Volume XXVI  No. 47 • Dec. 20, 2002

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Campus Currents is distributed every Friday. To submit an item send it to Campus Currents, Unit 9512 or e-mail it to Campus Currents. Deadline is Thursday at 
8 a.m. Due to the Christmas holiday, the next edition of Campus Currents will not be published until Jan. 3. 

Record number of master's degrees awarded at Black Hills State University winter commencement ceremony - top 

More than 200 Black Hills State University students were candidates for graduation at the 144th Black Hills State University commencement ceremony Saturday in the Young Center.  Sixty master’s degree candidates took part in the hooding ceremony during commencement which shows a significant increase from the number of graduate degrees awarded in recent years. Other graduates included three bachelor 

of arts degrees, 90 bachelor of science degrees, 43 bachelor of science in education degrees, and 17 associate degrees.

The increase in the number of graduate degrees, which were all education curriculum and instruction majors, is due in part to 

BHSU master's degree graduate Samantha Weaver takes part in a hooding ceremony by professors Tim Molseed (left) and George Earley (center) as BHSU president Thomas Flickema (right) looks on during the recent commencement ceremony. Weaver was one of 60 candidates for master's degree. More than 200 students received their diplomas at the ceremony.
the establishment of cohort groups. According to Tim Molseed, education professor and coordinator of graduate studies, three cohort groups, which consist primarily of practicing teachers, completed requirements for their degrees and are graduating this semester. These cohort groups first began meeting in the fall of 2000 in the communities of Spearfish, Rapid City and Hot Springs. Currently there are two additional cohort groups in Rapid City as well as two cohorts with students completing their degree entirely online. Molseed said that a third online cohort is scheduled to begin next semester.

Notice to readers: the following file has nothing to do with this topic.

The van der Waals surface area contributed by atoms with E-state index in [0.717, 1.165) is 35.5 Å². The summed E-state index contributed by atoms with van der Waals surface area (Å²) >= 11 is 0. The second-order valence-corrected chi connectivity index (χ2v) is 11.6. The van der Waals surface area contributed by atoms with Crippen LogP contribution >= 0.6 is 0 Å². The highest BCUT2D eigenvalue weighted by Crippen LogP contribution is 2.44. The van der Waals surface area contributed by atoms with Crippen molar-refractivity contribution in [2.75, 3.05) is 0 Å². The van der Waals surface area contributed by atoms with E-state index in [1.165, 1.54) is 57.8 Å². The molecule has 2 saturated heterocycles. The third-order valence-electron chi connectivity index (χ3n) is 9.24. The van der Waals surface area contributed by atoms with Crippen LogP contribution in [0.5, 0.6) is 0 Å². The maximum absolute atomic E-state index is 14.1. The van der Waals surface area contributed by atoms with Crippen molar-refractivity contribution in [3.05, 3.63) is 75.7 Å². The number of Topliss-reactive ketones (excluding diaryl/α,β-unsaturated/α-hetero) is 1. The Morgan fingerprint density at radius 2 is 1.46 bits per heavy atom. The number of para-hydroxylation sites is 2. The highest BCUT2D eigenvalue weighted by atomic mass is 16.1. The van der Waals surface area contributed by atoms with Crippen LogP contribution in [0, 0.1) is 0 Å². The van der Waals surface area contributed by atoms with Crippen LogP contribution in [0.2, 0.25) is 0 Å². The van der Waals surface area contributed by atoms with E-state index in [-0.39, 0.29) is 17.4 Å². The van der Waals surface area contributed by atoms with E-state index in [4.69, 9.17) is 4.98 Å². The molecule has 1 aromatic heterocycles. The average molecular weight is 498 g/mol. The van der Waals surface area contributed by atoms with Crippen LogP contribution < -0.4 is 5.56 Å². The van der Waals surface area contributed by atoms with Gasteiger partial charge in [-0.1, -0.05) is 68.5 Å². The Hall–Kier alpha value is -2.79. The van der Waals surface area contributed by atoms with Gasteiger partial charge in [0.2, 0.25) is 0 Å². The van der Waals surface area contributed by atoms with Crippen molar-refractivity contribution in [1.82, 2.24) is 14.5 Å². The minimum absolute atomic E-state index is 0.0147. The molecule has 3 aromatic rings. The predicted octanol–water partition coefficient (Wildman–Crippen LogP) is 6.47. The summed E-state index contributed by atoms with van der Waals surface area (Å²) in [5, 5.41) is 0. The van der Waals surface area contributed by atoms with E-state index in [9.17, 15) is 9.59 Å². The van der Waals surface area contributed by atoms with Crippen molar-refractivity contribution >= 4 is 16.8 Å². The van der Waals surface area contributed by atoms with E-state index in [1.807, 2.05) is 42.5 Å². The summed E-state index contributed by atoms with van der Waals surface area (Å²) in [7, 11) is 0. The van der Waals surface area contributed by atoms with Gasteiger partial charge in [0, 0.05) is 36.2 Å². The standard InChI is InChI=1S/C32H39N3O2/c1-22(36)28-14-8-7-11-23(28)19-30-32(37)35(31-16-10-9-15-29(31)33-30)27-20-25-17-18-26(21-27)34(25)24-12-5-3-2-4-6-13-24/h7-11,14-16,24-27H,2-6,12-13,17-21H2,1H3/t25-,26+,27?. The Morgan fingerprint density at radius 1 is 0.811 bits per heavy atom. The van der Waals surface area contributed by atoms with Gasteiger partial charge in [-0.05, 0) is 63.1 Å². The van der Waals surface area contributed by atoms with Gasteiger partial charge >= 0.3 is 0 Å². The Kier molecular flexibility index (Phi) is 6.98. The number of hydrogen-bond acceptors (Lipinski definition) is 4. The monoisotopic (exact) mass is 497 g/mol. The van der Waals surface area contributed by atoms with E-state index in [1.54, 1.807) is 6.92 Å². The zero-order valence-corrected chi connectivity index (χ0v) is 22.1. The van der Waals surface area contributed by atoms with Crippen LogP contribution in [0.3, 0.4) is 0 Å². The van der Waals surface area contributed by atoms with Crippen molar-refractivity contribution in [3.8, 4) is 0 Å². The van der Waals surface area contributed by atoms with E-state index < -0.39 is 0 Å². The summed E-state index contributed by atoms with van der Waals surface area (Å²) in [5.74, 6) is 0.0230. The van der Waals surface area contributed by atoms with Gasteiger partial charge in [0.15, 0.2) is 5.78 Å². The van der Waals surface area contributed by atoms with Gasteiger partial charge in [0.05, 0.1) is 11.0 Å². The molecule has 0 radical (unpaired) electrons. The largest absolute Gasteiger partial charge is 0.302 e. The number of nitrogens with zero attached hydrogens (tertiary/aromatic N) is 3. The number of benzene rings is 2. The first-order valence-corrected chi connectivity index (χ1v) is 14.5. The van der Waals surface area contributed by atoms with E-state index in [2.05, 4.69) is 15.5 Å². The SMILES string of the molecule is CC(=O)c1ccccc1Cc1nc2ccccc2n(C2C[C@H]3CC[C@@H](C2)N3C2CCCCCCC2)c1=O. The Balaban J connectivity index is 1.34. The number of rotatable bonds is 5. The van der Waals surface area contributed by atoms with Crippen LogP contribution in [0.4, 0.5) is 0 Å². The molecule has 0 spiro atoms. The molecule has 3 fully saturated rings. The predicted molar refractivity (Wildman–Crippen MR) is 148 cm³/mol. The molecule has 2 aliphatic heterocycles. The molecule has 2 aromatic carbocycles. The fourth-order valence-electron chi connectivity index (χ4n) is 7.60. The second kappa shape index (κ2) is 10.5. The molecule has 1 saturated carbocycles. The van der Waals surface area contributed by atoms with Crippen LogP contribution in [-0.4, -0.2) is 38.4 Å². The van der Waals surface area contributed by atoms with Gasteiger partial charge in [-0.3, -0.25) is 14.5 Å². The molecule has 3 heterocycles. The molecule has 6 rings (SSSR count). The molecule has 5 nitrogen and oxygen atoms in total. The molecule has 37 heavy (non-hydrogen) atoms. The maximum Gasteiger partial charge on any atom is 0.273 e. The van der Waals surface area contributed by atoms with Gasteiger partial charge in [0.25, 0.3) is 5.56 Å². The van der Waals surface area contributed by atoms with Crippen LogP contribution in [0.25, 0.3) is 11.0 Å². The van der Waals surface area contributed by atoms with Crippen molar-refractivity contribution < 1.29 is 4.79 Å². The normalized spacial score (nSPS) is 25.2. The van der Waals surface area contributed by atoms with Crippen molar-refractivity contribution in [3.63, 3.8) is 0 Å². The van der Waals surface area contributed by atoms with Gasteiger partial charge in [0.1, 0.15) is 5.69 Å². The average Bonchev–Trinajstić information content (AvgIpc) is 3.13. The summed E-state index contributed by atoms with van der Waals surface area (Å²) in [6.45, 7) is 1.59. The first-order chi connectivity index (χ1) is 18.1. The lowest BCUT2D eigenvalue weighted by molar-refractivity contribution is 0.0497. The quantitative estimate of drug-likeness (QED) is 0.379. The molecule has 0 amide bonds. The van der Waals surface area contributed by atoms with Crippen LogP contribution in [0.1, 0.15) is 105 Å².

The cohorts and online courses are examples of convenient class options now offered by BHSU. The majority of the university courses are presented on campus in Spearfish; however, courses are also available at three locations in Rapid City including the branch campus at Ellsworth Air Force Base, the Rushmore Building near Western Dakota Technical Institute and on the campus of the School of Mines and Technology. Additional courses are available through distance learning options including online, videoconference, and correspondence courses.

Klarenbeek passes exam to become a certified health education specialist - top

Sandy Klarenbeek, health educator at Black Hills State University, was recently notified by the National Commission for Health Education Credentialing, Inc. that she has passed the national examination to be a certified health education specialist (CHES).

The benefit of national certification is that it establishes a national standard for the health education practice different from state and local certifications and registries. The exam attests to the knowledge and skills deemed necessary to the field of practice as delineated by the profession, assists employers in identifying a qualified health education specialist and assures the employer that services are provided by professionals who have met national standards.

The CHES exam includes the seven areas of responsibility and the 27 related competencies as delineated in A Competency-Based Framework for Professional Development of Certified Health Education Specialists. The areas of responsibility are: 1) assessing individual and community needs for health education; 2) planning effective health education programs; 3) implementing health education programs; 4) evaluating effectiveness of health education programs; 5) coordinating provisions of health education services; 6) acting as a resource person in health education; 7) communicating health and health education needs, concerns and resources.

The CHES exam is a criterion-reference test. The criteria are a set score for passing the test as determined by the National Commission for Health Education Credentialing that represents a fixed standard of knowledge and is independent of candidate performance on the test.

Klarenbeek is in her second year as an instructor at BHSU. She has a bachelor’s degree from Westmar College and a master’s degree from South Dakota State University. She previously taught in the Spearfish school district and was the school 
safe and drug free coordinator. Klarenbeek has also done consulting work for the past 12 years for the Department of Education and Cultural Affairs.

Regents present awards to Black Hills State University student organizations - top